A gaggle of boats rushing back to a marina after a Fourth of July fireworks display in Florida turned into a frantic rescue operation on Friday night as three boats collided at high speed, killing four people and injuring at nine.
The accident happened at around 10:45 p.m. Friday night, near the Dinner Key Marina, in Miami. One of the boats was a 36-foot pleasure craft with a full cabin while the others were open fishing-style skiffs with outboard motors.
It took rescuers and the Coast Guard hours to ascertain exactly how many people were killed, hurt and missing, as confusion reigned in the dark. Two bodies were recovered Friday night and two more Saturday morning, and helicopters continued to comb the area throughout Saturday.
“My understanding is they may have been out there enjoying the fireworks display, and typically after the fireworks are over, everyone makes a mad dash for the nearest marina," said public information officer Jorge Pino, of the Florida Fish and Wildlife Conservation Commission. "And unfortunately in the past we've seen where accidents have occurred during that time."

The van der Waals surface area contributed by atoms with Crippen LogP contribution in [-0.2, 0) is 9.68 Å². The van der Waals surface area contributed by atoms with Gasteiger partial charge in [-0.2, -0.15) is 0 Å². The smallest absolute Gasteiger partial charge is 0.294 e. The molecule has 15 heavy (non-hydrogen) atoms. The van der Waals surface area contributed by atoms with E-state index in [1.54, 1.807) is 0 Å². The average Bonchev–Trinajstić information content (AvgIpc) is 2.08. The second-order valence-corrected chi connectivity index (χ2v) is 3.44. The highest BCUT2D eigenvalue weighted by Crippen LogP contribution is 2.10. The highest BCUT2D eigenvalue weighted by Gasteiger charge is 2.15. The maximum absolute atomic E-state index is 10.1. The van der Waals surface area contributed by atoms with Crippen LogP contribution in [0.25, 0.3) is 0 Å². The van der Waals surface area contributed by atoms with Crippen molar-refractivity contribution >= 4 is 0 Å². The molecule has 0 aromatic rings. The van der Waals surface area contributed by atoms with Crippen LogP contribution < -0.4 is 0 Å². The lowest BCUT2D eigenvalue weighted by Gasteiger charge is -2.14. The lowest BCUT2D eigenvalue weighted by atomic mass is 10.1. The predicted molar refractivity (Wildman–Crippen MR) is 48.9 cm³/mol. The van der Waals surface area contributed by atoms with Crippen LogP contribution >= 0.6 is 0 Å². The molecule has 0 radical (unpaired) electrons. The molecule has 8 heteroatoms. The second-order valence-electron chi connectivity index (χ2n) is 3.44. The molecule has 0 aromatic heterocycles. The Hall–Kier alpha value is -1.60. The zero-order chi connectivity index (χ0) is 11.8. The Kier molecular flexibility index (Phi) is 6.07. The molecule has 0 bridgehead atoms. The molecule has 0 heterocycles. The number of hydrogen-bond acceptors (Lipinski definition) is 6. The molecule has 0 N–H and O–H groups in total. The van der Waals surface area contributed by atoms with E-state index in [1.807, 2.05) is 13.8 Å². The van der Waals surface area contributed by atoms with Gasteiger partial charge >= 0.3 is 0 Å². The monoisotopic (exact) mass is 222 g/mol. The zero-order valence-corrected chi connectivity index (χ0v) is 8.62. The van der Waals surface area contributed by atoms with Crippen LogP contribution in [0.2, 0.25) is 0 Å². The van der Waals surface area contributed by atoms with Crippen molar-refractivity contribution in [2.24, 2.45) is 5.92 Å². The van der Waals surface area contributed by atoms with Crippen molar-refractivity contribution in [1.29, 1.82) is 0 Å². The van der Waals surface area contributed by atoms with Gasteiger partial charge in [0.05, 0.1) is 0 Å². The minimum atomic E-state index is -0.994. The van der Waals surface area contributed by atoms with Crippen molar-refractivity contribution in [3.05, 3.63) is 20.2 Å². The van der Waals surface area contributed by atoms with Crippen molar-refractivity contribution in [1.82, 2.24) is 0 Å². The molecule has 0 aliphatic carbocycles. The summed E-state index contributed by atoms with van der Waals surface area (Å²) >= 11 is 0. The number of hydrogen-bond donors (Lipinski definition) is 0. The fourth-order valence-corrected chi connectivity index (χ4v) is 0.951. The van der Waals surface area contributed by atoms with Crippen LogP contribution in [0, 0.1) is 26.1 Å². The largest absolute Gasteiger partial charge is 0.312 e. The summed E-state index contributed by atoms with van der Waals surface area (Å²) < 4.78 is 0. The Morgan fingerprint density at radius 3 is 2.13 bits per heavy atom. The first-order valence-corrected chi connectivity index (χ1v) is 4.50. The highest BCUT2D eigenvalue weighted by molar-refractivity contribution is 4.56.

Though US boating has gotten increasingly safer over the past few years, the Florida crash is a cautionary tale about the unique dangers of driving water craft during the summer high boating season, especially at night.
The US Coast Guard reports that 560 deaths and 2,620 injuries were reported on US waters in 2013. That amounts to 4.7 deaths per 100,000 registered boats in the US – a 23 percent drop from 2011 statistics.
“Operator inattention, improper lookout, operator inexperience, excessive speed, and machinery failure rank as the top five primary contributing factors in accidents,” according to the Coast Guard.
The extent to which any of those factors played into the crash on Friday night will be determined by an investigation. Authorities said they had recovered all three boats involved in the crash.